Norwalk outbreak cause concern

Basic hygiene and self-care advocated as most effective infection prevention

Dean of Student Affairs Jason Laker got a flu shot in Victoria Hall Wednesday in order to promote shots for students. Students can get vaccinated next week at HCDS if they bring their student card and health card.
Dean of Student Affairs Jason Laker got a flu shot in Victoria Hall Wednesday in order to promote shots for students. Students can get vaccinated next week at HCDS if they bring their student card and health card.

Outbreaks of the Norwalk virus at Mount Allison University, St. Francis Xavier University and the University of Alberta have prompted Queen’s to take steps to prevent a similar outbreak here. “Most communities will see outbreaks of Norovirus every year,” said Mike Condra, director of Health, Counselling, Disability Services at Queen’s, adding that a few cases are not uncommon at Queen’s.

Condra said universities are especially susceptible to Norwalk, or Norovirus, because of the close contact students have in residence.

The Norovirus causes symptoms such as nausea, vomiting, diarrhea, and stomach cramps and commonly lasts for 24 to 48 hours.

“It’s a self-limiting virus,” said Condra. “Once you’ve gotten rid of the contents of your stomach, the virus will be gone.” In mid-October, Mount Allison University and St. Francis Xavier University reported outbreaks of more than 300 cases and more than 50 cases, respectively.

“When it becomes difficult is when a lot of people live close together, because the opportunities for contamination go up.”

Condra said the virus, prone to mutation, may have mutated this year to become more difficult to combat.

“Given that we’ve had minimum activity in the last two years, this could be that we’re seeing a more virulent strain this year,” he said. “We haven’t seen enough locally to know if this has occurred here.”

Condra said an information campaign is the main plan for preventing outbreaks at Queen’s.

“What we’re planning is firstly, for prevention, making sure students and staff get information; secondly, should people become ill, that we’ve got a way of limiting the spread,” Condra said.

Should the outbreak occur here, extra cleaning will occur but providing information will remain the University’s most important tool.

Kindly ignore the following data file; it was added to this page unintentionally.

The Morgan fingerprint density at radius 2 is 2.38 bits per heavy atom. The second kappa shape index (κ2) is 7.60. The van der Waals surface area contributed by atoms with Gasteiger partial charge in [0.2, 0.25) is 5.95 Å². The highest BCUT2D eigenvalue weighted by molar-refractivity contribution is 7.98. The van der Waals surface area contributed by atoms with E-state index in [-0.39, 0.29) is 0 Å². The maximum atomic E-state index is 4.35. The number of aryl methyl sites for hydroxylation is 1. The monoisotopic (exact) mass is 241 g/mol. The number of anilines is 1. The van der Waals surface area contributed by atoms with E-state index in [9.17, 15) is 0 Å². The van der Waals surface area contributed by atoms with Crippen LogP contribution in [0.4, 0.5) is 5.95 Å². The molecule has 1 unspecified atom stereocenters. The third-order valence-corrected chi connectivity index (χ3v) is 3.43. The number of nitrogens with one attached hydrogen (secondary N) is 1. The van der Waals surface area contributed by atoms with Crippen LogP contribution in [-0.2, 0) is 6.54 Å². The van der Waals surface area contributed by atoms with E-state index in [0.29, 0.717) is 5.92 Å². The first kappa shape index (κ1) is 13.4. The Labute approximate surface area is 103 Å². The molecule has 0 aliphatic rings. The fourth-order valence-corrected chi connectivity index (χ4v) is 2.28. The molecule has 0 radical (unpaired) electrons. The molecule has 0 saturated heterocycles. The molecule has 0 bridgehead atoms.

“As much as possible, lots of education about prevention,” he said, adding that dons, resident life co-ordinators, and health and counseling staff have all received information about a possible outbreak.

On Nov. 6, Dean of Student Affairs Jason Laker sent students an e-mail outlining the risks of Norovirus and how to prevent infection.

Measures taken at Mount Allison University in New Brunswick to limit the spread of the virus included setting up water stations around campus, limiting contact with food by having staff hand out food and culture, and having extra cleaning crews to clean residences, dining halls, and common areas.

Sheila Blagrade, Mount Allison University spokeswoman, said the outbreak

Caused the university to cancel classes on Oct. 13 and curtail extra-curricular activities for the following week.

“The thinking [was] that we didn’t want to gather large crowds together,” she said. “We didn’t want to bring people on campus who might get sick or bring germs in.”

Blagrade said students have been relatively quick to bounce back from the virus.

“None of our students were so ill they stayed in hospital,” she said. “Our students were all young and able to withstand the virus.”

Blagrade said that when it comes to prevention, nothing beats personal hygiene and self-care.

“Basically its hand washing that is the best preventative measure.”

Flu clinics at the LaSalle Building: Nov. 21, 22, 23, 28, 29 and 30 5 p.m. to 7 p.m. Bring your student card and health card.


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